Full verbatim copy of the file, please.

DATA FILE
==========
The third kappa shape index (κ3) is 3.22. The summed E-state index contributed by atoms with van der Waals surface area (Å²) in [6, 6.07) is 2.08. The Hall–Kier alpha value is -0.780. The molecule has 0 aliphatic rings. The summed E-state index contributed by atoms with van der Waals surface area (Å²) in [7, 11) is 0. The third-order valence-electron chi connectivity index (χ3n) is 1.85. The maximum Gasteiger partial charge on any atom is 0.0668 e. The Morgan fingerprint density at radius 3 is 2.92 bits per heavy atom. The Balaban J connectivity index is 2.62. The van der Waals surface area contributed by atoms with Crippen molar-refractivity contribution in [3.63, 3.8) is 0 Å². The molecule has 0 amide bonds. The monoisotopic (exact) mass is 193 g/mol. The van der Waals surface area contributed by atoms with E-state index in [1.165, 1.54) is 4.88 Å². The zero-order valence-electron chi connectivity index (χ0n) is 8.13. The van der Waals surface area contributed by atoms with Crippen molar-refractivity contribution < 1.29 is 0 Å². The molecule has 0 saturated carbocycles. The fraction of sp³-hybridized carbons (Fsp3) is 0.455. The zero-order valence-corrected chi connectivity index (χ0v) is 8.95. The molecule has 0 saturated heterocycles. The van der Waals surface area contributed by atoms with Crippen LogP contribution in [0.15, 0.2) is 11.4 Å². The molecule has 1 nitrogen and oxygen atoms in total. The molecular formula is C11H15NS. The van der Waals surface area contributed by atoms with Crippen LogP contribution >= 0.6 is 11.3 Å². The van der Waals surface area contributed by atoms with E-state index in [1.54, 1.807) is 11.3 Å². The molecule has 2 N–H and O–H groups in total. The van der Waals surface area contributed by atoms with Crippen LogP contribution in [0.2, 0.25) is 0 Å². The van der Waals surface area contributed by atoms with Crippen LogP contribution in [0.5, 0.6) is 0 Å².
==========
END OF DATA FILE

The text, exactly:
The third kappa shape index (κ3) is 3.22. The summed E-state index contributed by atoms with van der Waals surface area (Å²) in [6, 6.07) is 2.08. The Hall–Kier alpha value is -0.780. The molecule has 0 aliphatic rings. The summed E-state index contributed by atoms with van der Waals surface area (Å²) in [7, 11) is 0. The third-order valence-electron chi connectivity index (χ3n) is 1.85. The maximum Gasteiger partial charge on any atom is 0.0668 e. The Morgan fingerprint density at radius 3 is 2.92 bits per heavy atom. The Balaban J connectivity index is 2.62. The van der Waals surface area contributed by atoms with Crippen molar-refractivity contribution in [3.63, 3.8) is 0 Å². The molecule has 0 amide bonds. The monoisotopic (exact) mass is 193 g/mol. The van der Waals surface area contributed by atoms with E-state index in [1.165, 1.54) is 4.88 Å². The zero-order valence-electron chi connectivity index (χ0n) is 8.13. The van der Waals surface area contributed by atoms with Crippen molar-refractivity contribution < 1.29 is 0 Å². The molecule has 0 saturated carbocycles. The fraction of sp³-hybridized carbons (Fsp3) is 0.455. The zero-order valence-corrected chi connectivity index (χ0v) is 8.95. The molecule has 0 saturated heterocycles. The van der Waals surface area contributed by atoms with Crippen LogP contribution in [0.15, 0.2) is 11.4 Å². The molecule has 1 nitrogen and oxygen atoms in total. The molecular formula is C11H15NS. The van der Waals surface area contributed by atoms with Crippen LogP contribution >= 0.6 is 11.3 Å². The van der Waals surface area contributed by atoms with E-state index in [1.54, 1.807) is 11.3 Å². The molecule has 2 N–H and O–H groups in total. The van der Waals surface area contributed by atoms with Crippen LogP contribution in [0.2, 0.25) is 0 Å². The van der Waals surface area contributed by atoms with Crippen LogP contribution in [0.5, 0.6) is 0 Å².